How long does it take to get really good at table tennis?

Table tennis is a tough sport.

I have coached many beginners and improvers who are surprised by just how much there is to learn and how difficult table tennis is to master.

Maybe there is a perception in the non-playing table tennis world that table tennis is easy to play. Almost everyone at some point has played some form of ping pong. And they have probably been able to hit the ball over the net, “see, that wasn’t very difficult”.

But to play competitive table tennis to a high standard is a different matter. Table tennis is a very complex sport, with lots of different shots, spins and playing styles, played at a frighteningly fast pace. There is a lot to learn and master.

It does take time to get really good at table tennis. But how long? Can you become a really good table tennis player very quickly or will it take years and years? And what’s the best way to improve quickly? Let’s explore these questions…

What is a “really good” player?

Firstly, what do I mean by a “really good” player? This is a tough question, as there are so many different levels.

A bottom division local league player will be considered “really good” compared to a social player who has never played competitively, but wouldn’t be considered “really good” compared to a middle division local league player.

A middle division local league player will be considered “really good” compared to a bottom division player, but wouldn’t be considered “really good” compared to a top division local league player.

A top division local league player will be considered “really good” compared to a middle division local league player, but wouldn’t be considered “really good” compared to a player ranked in the top 100 in England.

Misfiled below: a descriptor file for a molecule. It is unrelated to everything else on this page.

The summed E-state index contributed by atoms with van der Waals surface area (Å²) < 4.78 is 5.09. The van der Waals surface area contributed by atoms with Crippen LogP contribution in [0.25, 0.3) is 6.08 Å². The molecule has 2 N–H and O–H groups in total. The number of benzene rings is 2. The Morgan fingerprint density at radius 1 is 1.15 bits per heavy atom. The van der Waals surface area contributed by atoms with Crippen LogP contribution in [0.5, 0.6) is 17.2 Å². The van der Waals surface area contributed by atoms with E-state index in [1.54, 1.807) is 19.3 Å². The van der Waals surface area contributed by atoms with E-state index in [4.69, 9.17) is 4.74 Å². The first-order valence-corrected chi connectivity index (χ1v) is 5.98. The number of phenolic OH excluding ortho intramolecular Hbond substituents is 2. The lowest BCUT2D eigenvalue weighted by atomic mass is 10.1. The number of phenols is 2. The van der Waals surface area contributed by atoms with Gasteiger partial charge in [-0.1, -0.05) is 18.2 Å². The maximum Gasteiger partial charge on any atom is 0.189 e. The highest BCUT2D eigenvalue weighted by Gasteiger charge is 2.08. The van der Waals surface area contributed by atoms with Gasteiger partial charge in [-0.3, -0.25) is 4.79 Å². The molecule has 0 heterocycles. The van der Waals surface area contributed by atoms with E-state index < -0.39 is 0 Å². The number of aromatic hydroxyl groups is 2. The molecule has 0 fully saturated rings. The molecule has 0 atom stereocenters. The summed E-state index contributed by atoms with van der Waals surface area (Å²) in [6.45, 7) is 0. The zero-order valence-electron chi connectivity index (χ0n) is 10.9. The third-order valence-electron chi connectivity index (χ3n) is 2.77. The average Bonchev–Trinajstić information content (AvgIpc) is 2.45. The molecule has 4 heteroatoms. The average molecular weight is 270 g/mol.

A player ranked in the top 100 in England will be considered “really good” compared to almost all players in the rest of the country, but wouldn’t be considered “really good” compared to a player ranked in the top 5 in England.

A player in the top 5 in England is likely to be a professional player, so in most people’s eyes is absolutely amazing, but are likely to get beaten consistently by players in the top 20 in the world.

A player in the top 20 in the world is UNBELIEVABLE at table tennis, but is likely to get smashed by Ma Long or Fan Zendong.

So there is always a higher standard. There is always a better player (unless you are Ma Long). But it’s not helpful to use Ma Long as a benchmark. It’s not really that helpful to use professionals as a benchmark for “really good” either. This standard is out of reach for most of us.

For the purposes of this blog post let’s say a Division 1 local league player – ranked somewhere in the top 500 rankings in England – is a “really good” table tennis player. This is a standard most players in local league aspire to reach. And it is attainable. You don’t have to be a full-time athlete to reach this standard. You can play table tennis in your spare time and be a top division player. For US readers of my blog, I guess the equivalent is a 2000 rating.

I appreciate this is a subjective definition, but it’s better to have some sort of definition to work with than none at all.

How long does it take to reach this level?

From my experience, it can take 5-15 years of dedicated practise to reach a “really good” standard.

Yes, this is quite a wide timeframe, but so much depends on how much a player practices. A player who practices a lot may be nearer to the 5 year end of the timeframe. A player who practices less frequently may be more towards the 15 year end of the timeframe.

It can be done quicker than 5-15 years (more on this later). And for many players it can take even longer – a lifetime of playing and they still might not be able to get there.

This timeframe is not based on any data (although it would be fascinating to see a proper study of how long it takes players to reach a Division 1 local league standard). This timeframe is based purely on my observations of seeing players improve in local league table tennis over the past decade.

In short, it can take a very long time to get really good at playing table tennis.